Daya Varma and Vinod Mubayi


Dr. Manmohan Singh did not patent the term “Aam Admi (common man)’. So this attractive phrase got usurped by the burgeoning middle class of India and NRIs (nonresident Indians). The choice of a broom as its symbol and a cap as insignia makes AAP an impressive new entrant on the political scene of India.


The AAP has been only a few months old but already seems to be in the third place after Congress and BJP. At least so it appears in Delhi where elections are due next month. Never before since the birth of Telgu Desam at the initiative of Rama Rao, has a political party in India made as much headway as the AAP within months of its founding. However, the Telgu Desam was confined to Andhra Pradesh. AAP, on the other hand, is emerging as a national party or at the very least national urban party.


The strength of AAM seems to come from its claim and image to rout out corruption, which, no doubt, is widespread in India. With the blessings of Anna Hazare, AAP has projected itself as the party which can solve the problem of corruption. Since NRIs firmly hold the view that it is corruption which is holding India back, they are flocking in support of AAP. According to a report in the Times of India (Oct 16, 2013), one-half of AAP’s online funding is from abroad. NRIs are adopting constituencies to ensure AAP victory.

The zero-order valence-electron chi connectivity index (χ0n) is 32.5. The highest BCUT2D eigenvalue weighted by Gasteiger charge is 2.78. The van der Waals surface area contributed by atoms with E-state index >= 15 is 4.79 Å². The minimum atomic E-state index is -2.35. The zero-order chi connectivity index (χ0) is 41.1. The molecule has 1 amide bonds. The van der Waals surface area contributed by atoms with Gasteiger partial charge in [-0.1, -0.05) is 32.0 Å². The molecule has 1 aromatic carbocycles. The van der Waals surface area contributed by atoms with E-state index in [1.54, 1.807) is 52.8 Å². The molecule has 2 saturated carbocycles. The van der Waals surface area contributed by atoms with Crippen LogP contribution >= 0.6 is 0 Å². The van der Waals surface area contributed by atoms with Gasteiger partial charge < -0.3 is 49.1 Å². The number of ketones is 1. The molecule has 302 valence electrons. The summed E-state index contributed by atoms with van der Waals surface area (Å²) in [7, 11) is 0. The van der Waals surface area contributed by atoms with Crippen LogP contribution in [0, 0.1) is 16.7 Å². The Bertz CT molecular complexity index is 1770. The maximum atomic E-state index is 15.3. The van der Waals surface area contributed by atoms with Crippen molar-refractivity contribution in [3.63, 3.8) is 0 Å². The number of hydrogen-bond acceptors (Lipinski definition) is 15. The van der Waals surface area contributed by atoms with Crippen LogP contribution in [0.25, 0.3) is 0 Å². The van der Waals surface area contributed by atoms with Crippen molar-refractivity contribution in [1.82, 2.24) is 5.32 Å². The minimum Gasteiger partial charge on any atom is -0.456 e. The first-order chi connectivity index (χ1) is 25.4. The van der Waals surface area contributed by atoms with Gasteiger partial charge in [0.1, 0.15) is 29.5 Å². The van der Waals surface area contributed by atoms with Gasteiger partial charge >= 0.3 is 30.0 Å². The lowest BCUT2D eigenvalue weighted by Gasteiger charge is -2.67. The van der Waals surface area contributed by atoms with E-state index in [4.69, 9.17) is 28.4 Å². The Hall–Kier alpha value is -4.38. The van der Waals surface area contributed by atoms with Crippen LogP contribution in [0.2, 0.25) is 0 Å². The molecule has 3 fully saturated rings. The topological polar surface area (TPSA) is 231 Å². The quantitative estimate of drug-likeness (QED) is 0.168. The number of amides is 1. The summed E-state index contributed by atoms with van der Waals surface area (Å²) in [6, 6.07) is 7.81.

The first test of AAP is the Delhi elections due next month. If AAP does come third after Congress and BJP in Delhi, with respectable number of seats, it would be an important factor in the 2014 Parliamentary elections.

Top - Home